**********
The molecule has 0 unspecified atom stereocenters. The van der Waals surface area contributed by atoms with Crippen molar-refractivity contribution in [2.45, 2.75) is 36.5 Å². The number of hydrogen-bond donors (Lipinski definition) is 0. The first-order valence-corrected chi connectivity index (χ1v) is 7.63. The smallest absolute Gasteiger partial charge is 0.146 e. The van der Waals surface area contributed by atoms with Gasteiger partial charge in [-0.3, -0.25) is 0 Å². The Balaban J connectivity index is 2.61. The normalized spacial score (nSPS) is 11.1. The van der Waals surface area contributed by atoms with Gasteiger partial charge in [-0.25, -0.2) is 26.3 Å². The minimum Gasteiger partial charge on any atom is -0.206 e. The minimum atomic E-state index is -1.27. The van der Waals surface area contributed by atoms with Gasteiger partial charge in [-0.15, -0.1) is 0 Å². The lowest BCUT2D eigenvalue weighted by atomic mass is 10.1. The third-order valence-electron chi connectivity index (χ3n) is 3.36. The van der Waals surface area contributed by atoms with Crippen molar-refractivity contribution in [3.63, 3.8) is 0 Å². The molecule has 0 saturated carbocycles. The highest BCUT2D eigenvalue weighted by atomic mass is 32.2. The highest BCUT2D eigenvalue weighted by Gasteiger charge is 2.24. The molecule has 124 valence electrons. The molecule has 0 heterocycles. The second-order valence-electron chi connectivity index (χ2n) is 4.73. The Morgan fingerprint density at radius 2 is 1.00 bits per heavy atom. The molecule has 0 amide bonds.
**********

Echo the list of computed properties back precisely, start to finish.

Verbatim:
The molecule has 0 unspecified atom stereocenters. The van der Waals surface area contributed by atoms with Crippen molar-refractivity contribution in [2.45, 2.75) is 36.5 Å². The number of hydrogen-bond donors (Lipinski definition) is 0. The first-order valence-corrected chi connectivity index (χ1v) is 7.63. The smallest absolute Gasteiger partial charge is 0.146 e. The van der Waals surface area contributed by atoms with Gasteiger partial charge in [-0.3, -0.25) is 0 Å². The Balaban J connectivity index is 2.61. The normalized spacial score (nSPS) is 11.1. The van der Waals surface area contributed by atoms with Gasteiger partial charge in [-0.25, -0.2) is 26.3 Å². The minimum Gasteiger partial charge on any atom is -0.206 e. The minimum atomic E-state index is -1.27. The van der Waals surface area contributed by atoms with Gasteiger partial charge in [-0.15, -0.1) is 0 Å². The lowest BCUT2D eigenvalue weighted by atomic mass is 10.1. The third-order valence-electron chi connectivity index (χ3n) is 3.36. The van der Waals surface area contributed by atoms with Crippen molar-refractivity contribution in [3.63, 3.8) is 0 Å². The molecule has 0 saturated carbocycles. The highest BCUT2D eigenvalue weighted by atomic mass is 32.2. The highest BCUT2D eigenvalue weighted by Gasteiger charge is 2.24. The molecule has 124 valence electrons. The molecule has 0 heterocycles. The second-order valence-electron chi connectivity index (χ2n) is 4.73. The Morgan fingerprint density at radius 2 is 1.00 bits per heavy atom. The molecule has 0 amide bonds.